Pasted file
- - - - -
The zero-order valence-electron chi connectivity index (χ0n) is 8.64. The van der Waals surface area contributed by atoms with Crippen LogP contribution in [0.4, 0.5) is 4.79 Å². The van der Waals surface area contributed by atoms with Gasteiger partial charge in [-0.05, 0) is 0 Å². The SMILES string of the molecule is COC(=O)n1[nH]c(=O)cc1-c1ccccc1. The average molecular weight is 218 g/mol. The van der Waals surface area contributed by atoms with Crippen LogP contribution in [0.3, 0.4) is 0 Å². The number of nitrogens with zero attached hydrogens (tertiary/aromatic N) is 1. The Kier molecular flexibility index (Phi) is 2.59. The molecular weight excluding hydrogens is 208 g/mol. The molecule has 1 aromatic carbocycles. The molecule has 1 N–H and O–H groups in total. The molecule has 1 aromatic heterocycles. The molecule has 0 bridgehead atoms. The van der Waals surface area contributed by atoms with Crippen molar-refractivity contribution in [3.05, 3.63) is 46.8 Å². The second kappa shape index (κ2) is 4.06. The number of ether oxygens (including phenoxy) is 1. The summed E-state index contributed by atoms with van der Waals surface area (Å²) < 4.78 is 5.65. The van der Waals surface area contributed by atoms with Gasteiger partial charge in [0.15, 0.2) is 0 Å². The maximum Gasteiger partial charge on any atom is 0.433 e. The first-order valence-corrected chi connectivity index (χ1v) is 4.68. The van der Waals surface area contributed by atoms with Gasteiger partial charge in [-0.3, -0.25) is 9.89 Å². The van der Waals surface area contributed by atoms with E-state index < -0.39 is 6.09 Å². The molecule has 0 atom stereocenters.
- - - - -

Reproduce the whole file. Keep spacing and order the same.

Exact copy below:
The zero-order valence-electron chi connectivity index (χ0n) is 8.64. The van der Waals surface area contributed by atoms with Crippen LogP contribution in [0.4, 0.5) is 4.79 Å². The van der Waals surface area contributed by atoms with Gasteiger partial charge in [-0.05, 0) is 0 Å². The SMILES string of the molecule is COC(=O)n1[nH]c(=O)cc1-c1ccccc1. The average molecular weight is 218 g/mol. The van der Waals surface area contributed by atoms with Crippen LogP contribution in [0.3, 0.4) is 0 Å². The number of nitrogens with zero attached hydrogens (tertiary/aromatic N) is 1. The Kier molecular flexibility index (Phi) is 2.59. The molecular weight excluding hydrogens is 208 g/mol. The molecule has 1 aromatic carbocycles. The molecule has 1 N–H and O–H groups in total. The molecule has 1 aromatic heterocycles. The molecule has 0 bridgehead atoms. The van der Waals surface area contributed by atoms with Crippen molar-refractivity contribution in [3.05, 3.63) is 46.8 Å². The second kappa shape index (κ2) is 4.06. The number of ether oxygens (including phenoxy) is 1. The summed E-state index contributed by atoms with van der Waals surface area (Å²) < 4.78 is 5.65. The van der Waals surface area contributed by atoms with Gasteiger partial charge in [0.15, 0.2) is 0 Å². The maximum Gasteiger partial charge on any atom is 0.433 e. The first-order valence-corrected chi connectivity index (χ1v) is 4.68. The van der Waals surface area contributed by atoms with Gasteiger partial charge in [-0.3, -0.25) is 9.89 Å². The van der Waals surface area contributed by atoms with E-state index < -0.39 is 6.09 Å². The molecule has 0 atom stereocenters.